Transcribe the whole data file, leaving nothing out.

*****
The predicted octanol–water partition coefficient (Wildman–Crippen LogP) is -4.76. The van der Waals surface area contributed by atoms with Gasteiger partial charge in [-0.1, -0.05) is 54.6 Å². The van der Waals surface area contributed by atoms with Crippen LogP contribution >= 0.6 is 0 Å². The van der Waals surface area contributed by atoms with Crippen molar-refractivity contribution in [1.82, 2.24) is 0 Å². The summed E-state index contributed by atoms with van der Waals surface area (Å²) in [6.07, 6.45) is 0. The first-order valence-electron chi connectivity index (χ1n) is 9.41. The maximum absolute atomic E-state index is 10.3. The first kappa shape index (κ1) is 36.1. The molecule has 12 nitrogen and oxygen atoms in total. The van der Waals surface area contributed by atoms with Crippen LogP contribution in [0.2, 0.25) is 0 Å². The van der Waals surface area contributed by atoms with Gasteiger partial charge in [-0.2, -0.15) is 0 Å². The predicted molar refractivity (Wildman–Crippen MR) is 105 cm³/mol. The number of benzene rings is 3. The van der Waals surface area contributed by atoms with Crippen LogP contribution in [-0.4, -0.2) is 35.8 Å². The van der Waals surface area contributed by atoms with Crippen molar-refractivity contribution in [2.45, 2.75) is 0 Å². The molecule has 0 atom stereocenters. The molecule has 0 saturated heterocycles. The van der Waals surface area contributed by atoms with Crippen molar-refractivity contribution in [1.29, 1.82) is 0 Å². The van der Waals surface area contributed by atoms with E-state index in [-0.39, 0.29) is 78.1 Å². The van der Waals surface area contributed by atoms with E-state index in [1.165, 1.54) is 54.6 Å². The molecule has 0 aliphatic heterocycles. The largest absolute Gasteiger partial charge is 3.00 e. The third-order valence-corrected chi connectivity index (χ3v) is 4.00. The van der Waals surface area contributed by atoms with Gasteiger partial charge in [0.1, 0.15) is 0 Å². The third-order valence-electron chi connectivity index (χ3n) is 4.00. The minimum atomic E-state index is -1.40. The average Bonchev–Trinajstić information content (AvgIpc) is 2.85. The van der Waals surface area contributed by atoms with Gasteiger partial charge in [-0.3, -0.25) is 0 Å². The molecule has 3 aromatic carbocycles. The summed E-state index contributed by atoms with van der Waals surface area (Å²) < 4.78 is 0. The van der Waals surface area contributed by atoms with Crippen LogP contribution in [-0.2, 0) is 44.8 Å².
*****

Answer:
The predicted octanol–water partition coefficient (Wildman–Crippen LogP) is -4.76. The van der Waals surface area contributed by atoms with Gasteiger partial charge in [-0.1, -0.05) is 54.6 Å². The van der Waals surface area contributed by atoms with Crippen LogP contribution >= 0.6 is 0 Å². The van der Waals surface area contributed by atoms with Crippen molar-refractivity contribution in [1.82, 2.24) is 0 Å². The summed E-state index contributed by atoms with van der Waals surface area (Å²) in [6.07, 6.45) is 0. The first-order valence-electron chi connectivity index (χ1n) is 9.41. The maximum absolute atomic E-state index is 10.3. The first kappa shape index (κ1) is 36.1. The molecule has 12 nitrogen and oxygen atoms in total. The van der Waals surface area contributed by atoms with Crippen LogP contribution in [0.2, 0.25) is 0 Å². The van der Waals surface area contributed by atoms with Gasteiger partial charge in [-0.2, -0.15) is 0 Å². The predicted molar refractivity (Wildman–Crippen MR) is 105 cm³/mol. The number of benzene rings is 3. The van der Waals surface area contributed by atoms with Crippen LogP contribution in [-0.4, -0.2) is 35.8 Å². The van der Waals surface area contributed by atoms with Crippen molar-refractivity contribution in [2.45, 2.75) is 0 Å². The molecule has 0 atom stereocenters. The molecule has 0 saturated heterocycles. The van der Waals surface area contributed by atoms with Crippen molar-refractivity contribution in [1.29, 1.82) is 0 Å². The van der Waals surface area contributed by atoms with E-state index in [-0.39, 0.29) is 78.1 Å². The van der Waals surface area contributed by atoms with E-state index in [1.165, 1.54) is 54.6 Å². The molecule has 0 aliphatic heterocycles. The largest absolute Gasteiger partial charge is 3.00 e. The third-order valence-corrected chi connectivity index (χ3v) is 4.00. The van der Waals surface area contributed by atoms with Gasteiger partial charge in [0.1, 0.15) is 0 Å². The third-order valence-electron chi connectivity index (χ3n) is 4.00. The minimum atomic E-state index is -1.40. The average Bonchev–Trinajstić information content (AvgIpc) is 2.85. The van der Waals surface area contributed by atoms with Gasteiger partial charge in [-0.3, -0.25) is 0 Å². The molecule has 3 aromatic carbocycles. The summed E-state index contributed by atoms with van der Waals surface area (Å²) < 4.78 is 0. The van der Waals surface area contributed by atoms with Crippen LogP contribution in [-0.2, 0) is 44.8 Å².